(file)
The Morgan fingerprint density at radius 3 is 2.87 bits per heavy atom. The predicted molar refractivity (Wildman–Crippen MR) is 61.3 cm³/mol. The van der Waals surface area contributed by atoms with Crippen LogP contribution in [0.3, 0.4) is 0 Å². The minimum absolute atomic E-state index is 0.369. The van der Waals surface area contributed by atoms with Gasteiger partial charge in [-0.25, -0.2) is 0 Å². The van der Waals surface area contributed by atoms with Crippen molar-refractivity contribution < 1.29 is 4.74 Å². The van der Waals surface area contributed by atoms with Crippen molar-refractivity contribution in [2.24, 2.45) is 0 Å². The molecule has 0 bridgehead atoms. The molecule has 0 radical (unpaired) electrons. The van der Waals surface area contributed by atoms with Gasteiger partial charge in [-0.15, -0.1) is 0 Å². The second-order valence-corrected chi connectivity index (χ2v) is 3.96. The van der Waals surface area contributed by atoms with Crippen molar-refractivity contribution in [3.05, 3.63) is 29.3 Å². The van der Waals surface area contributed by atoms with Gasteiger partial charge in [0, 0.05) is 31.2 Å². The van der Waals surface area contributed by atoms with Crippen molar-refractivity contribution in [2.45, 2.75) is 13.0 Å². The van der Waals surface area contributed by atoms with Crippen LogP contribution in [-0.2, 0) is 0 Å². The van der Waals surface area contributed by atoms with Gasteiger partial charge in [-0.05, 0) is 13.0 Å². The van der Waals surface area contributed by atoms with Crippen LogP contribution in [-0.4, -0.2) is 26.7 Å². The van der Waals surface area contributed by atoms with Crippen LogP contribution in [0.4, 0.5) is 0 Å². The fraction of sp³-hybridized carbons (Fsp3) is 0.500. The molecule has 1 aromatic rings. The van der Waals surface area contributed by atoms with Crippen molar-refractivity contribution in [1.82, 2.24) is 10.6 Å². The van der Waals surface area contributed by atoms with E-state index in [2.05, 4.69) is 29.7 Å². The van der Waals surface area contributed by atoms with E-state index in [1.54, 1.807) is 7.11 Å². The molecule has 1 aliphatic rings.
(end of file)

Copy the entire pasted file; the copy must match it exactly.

The Morgan fingerprint density at radius 3 is 2.87 bits per heavy atom. The predicted molar refractivity (Wildman–Crippen MR) is 61.3 cm³/mol. The van der Waals surface area contributed by atoms with Crippen LogP contribution in [0.3, 0.4) is 0 Å². The minimum absolute atomic E-state index is 0.369. The van der Waals surface area contributed by atoms with Gasteiger partial charge in [-0.25, -0.2) is 0 Å². The van der Waals surface area contributed by atoms with Crippen molar-refractivity contribution < 1.29 is 4.74 Å². The van der Waals surface area contributed by atoms with Crippen molar-refractivity contribution in [2.24, 2.45) is 0 Å². The molecule has 0 bridgehead atoms. The molecule has 0 radical (unpaired) electrons. The van der Waals surface area contributed by atoms with Gasteiger partial charge in [-0.15, -0.1) is 0 Å². The second-order valence-corrected chi connectivity index (χ2v) is 3.96. The van der Waals surface area contributed by atoms with Crippen molar-refractivity contribution in [3.05, 3.63) is 29.3 Å². The van der Waals surface area contributed by atoms with Gasteiger partial charge in [0, 0.05) is 31.2 Å². The van der Waals surface area contributed by atoms with Crippen molar-refractivity contribution in [2.45, 2.75) is 13.0 Å². The van der Waals surface area contributed by atoms with Crippen LogP contribution in [-0.2, 0) is 0 Å². The van der Waals surface area contributed by atoms with Gasteiger partial charge in [-0.05, 0) is 13.0 Å². The van der Waals surface area contributed by atoms with Crippen LogP contribution in [-0.4, -0.2) is 26.7 Å². The van der Waals surface area contributed by atoms with Crippen LogP contribution in [0.4, 0.5) is 0 Å². The fraction of sp³-hybridized carbons (Fsp3) is 0.500. The molecule has 1 aromatic rings. The van der Waals surface area contributed by atoms with Crippen molar-refractivity contribution in [1.82, 2.24) is 10.6 Å². The van der Waals surface area contributed by atoms with E-state index in [2.05, 4.69) is 29.7 Å². The van der Waals surface area contributed by atoms with E-state index in [1.54, 1.807) is 7.11 Å². The molecule has 1 aliphatic rings.